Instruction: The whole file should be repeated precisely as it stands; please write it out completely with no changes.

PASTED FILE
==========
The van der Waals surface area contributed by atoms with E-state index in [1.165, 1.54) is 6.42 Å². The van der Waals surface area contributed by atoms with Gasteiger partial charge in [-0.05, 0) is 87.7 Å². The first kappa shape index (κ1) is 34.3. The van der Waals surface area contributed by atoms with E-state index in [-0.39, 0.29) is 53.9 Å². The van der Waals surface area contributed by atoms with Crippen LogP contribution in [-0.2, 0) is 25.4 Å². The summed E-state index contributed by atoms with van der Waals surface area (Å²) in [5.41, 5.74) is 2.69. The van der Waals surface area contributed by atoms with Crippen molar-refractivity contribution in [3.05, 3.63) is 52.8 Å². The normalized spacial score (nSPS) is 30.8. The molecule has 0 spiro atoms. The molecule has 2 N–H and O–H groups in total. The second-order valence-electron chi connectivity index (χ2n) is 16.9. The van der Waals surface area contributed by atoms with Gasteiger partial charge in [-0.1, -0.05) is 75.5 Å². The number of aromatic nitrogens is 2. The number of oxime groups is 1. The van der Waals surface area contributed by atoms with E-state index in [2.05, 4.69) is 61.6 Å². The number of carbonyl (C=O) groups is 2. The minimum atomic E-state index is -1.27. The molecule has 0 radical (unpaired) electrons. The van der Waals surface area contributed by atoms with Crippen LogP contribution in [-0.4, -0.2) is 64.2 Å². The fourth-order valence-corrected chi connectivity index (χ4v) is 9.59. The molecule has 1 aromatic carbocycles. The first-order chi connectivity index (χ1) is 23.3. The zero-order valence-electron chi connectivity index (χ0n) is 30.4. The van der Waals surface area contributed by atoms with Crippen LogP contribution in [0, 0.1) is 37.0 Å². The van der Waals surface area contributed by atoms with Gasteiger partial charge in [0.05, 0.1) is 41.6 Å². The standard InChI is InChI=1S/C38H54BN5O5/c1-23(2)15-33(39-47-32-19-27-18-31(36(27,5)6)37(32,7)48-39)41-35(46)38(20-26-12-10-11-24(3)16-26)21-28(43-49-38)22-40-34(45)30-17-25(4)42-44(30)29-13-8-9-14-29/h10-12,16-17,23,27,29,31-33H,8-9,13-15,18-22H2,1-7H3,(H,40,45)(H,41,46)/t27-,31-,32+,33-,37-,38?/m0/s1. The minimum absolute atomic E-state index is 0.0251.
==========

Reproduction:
The van der Waals surface area contributed by atoms with E-state index in [1.165, 1.54) is 6.42 Å². The van der Waals surface area contributed by atoms with Gasteiger partial charge in [-0.05, 0) is 87.7 Å². The first kappa shape index (κ1) is 34.3. The van der Waals surface area contributed by atoms with E-state index in [-0.39, 0.29) is 53.9 Å². The van der Waals surface area contributed by atoms with Crippen LogP contribution in [-0.2, 0) is 25.4 Å². The summed E-state index contributed by atoms with van der Waals surface area (Å²) in [5.41, 5.74) is 2.69. The van der Waals surface area contributed by atoms with Crippen molar-refractivity contribution in [3.05, 3.63) is 52.8 Å². The normalized spacial score (nSPS) is 30.8. The molecule has 0 spiro atoms. The molecule has 2 N–H and O–H groups in total. The second-order valence-electron chi connectivity index (χ2n) is 16.9. The van der Waals surface area contributed by atoms with Gasteiger partial charge in [-0.1, -0.05) is 75.5 Å². The number of aromatic nitrogens is 2. The number of oxime groups is 1. The van der Waals surface area contributed by atoms with E-state index in [2.05, 4.69) is 61.6 Å². The number of carbonyl (C=O) groups is 2. The minimum atomic E-state index is -1.27. The molecule has 0 radical (unpaired) electrons. The van der Waals surface area contributed by atoms with Crippen LogP contribution in [-0.4, -0.2) is 64.2 Å². The fourth-order valence-corrected chi connectivity index (χ4v) is 9.59. The molecule has 1 aromatic carbocycles. The first-order chi connectivity index (χ1) is 23.3. The zero-order valence-electron chi connectivity index (χ0n) is 30.4. The van der Waals surface area contributed by atoms with Crippen LogP contribution in [0, 0.1) is 37.0 Å². The van der Waals surface area contributed by atoms with Gasteiger partial charge in [0.05, 0.1) is 41.6 Å². The standard InChI is InChI=1S/C38H54BN5O5/c1-23(2)15-33(39-47-32-19-27-18-31(36(27,5)6)37(32,7)48-39)41-35(46)38(20-26-12-10-11-24(3)16-26)21-28(43-49-38)22-40-34(45)30-17-25(4)42-44(30)29-13-8-9-14-29/h10-12,16-17,23,27,29,31-33H,8-9,13-15,18-22H2,1-7H3,(H,40,45)(H,41,46)/t27-,31-,32+,33-,37-,38?/m0/s1. The minimum absolute atomic E-state index is 0.0251.